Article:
To mitigate against this risk, colleges and universities may consider corrective action policies and objective performance management processes for college athletes, including written performance reviews.
Workplace culture will also be a major issue to consider. For college players, their workplace could be a college campus in which they live with other athlete-employees, as well as other nonemployee students, and interact with them on the field of play, in the locker room and myriad places that are not part of a typical work environment and will be much more difficult to manage.
This raises unique issues and a potentially heightened risk for sexual harassment and other employment discrimination claims. Schools may need to have specific policies regarding interactions in the locker room and outside of athletics, including at parties and in dorm rooms, and they should consider providing harassment prevention training to all of their athletes.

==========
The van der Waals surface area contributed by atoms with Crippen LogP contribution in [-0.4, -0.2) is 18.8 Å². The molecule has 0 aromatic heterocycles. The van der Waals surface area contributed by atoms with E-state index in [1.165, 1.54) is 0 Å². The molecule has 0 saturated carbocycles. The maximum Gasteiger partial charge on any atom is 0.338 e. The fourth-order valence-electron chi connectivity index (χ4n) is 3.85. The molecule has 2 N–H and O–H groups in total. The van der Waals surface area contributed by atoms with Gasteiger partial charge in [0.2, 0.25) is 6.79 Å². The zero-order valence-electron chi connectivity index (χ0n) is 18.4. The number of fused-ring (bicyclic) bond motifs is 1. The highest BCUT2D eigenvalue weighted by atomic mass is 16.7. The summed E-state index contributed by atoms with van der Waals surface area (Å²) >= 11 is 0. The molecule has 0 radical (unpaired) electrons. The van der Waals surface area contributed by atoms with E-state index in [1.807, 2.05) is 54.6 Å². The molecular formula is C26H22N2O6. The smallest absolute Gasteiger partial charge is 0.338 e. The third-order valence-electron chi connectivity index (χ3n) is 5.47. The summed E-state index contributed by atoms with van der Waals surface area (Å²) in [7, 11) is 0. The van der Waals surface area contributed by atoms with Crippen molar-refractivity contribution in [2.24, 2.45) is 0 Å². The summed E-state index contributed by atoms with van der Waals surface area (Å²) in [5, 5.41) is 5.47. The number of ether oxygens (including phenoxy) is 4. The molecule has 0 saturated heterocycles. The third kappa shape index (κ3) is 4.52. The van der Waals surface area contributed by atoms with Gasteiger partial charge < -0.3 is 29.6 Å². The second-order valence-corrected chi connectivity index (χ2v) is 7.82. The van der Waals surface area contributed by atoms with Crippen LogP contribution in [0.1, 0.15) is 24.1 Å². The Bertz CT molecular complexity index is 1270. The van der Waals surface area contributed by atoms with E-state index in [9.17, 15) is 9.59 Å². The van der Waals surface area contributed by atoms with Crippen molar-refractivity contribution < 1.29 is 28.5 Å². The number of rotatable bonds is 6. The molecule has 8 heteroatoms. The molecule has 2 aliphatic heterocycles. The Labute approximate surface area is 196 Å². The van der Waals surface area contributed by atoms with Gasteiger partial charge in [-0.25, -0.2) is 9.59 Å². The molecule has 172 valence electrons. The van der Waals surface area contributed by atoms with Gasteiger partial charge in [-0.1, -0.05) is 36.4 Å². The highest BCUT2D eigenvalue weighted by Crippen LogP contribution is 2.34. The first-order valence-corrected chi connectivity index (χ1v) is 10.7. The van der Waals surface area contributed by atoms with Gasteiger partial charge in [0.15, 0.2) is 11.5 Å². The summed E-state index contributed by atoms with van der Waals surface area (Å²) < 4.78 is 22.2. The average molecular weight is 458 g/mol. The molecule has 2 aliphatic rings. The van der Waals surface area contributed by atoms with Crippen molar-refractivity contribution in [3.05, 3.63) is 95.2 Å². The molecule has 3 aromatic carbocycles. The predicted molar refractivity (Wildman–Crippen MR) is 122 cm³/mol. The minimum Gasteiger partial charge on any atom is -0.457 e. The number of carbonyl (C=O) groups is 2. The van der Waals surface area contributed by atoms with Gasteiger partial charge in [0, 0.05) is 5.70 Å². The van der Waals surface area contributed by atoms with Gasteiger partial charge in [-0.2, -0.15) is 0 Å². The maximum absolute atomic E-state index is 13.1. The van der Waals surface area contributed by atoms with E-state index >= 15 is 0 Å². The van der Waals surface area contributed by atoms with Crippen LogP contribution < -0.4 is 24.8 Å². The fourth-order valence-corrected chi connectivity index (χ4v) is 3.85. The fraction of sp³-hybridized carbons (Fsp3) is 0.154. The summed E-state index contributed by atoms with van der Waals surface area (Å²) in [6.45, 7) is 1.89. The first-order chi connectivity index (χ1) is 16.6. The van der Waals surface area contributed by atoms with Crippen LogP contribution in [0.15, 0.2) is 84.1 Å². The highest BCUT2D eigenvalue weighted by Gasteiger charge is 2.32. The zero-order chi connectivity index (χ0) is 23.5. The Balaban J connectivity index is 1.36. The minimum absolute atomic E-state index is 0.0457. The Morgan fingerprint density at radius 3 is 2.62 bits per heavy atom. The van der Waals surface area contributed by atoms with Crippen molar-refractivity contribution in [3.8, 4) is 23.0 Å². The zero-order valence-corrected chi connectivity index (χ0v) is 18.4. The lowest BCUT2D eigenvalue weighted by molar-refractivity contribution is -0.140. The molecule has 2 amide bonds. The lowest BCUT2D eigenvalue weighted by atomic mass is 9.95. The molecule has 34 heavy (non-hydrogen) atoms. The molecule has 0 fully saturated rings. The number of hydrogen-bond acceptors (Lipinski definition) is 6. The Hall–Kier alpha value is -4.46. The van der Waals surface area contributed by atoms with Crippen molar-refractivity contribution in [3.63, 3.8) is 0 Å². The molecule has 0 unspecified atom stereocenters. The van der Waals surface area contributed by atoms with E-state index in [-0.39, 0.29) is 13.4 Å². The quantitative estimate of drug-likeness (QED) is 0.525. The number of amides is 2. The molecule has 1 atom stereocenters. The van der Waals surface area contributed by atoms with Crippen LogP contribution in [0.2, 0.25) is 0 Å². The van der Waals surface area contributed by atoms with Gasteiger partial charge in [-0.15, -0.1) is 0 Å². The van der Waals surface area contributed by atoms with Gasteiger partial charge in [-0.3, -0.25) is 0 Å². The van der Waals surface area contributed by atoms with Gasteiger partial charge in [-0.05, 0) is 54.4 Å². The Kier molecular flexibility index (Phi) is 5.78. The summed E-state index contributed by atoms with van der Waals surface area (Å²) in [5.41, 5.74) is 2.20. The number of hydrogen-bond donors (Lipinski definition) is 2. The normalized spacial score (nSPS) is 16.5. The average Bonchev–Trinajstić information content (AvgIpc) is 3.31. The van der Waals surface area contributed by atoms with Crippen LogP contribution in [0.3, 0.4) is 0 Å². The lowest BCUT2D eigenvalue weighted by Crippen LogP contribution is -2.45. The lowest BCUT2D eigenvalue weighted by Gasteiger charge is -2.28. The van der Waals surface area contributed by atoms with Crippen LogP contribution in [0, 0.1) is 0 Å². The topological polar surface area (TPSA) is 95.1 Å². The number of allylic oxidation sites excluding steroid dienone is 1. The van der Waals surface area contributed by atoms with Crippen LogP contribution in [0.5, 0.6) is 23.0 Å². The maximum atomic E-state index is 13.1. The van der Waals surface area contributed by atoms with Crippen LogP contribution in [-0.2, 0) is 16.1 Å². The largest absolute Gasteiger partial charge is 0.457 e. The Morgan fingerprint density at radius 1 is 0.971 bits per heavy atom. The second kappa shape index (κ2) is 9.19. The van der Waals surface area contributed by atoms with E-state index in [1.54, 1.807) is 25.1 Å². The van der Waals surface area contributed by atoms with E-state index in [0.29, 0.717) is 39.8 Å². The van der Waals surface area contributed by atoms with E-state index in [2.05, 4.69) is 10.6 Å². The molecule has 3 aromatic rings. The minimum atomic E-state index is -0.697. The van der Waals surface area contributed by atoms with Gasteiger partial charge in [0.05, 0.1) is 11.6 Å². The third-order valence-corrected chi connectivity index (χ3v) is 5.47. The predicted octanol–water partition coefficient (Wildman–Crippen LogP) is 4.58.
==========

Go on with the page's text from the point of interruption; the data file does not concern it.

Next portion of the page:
As many employers now do in the traditional workplace, schools should consider ways to ensure a safe and respectful work environment and address any potential issues, including conducting workplace culture assessments and confirming that athletes have access to and are aware of conduct policies and reporting mechanisms.
As the potential for college athletes to be deemed employees increases, universities should ensure that their human resources, legal and athletic compliance departments have the staffing and resources to navigate these unique issues in a way that minimizes potential legal risk.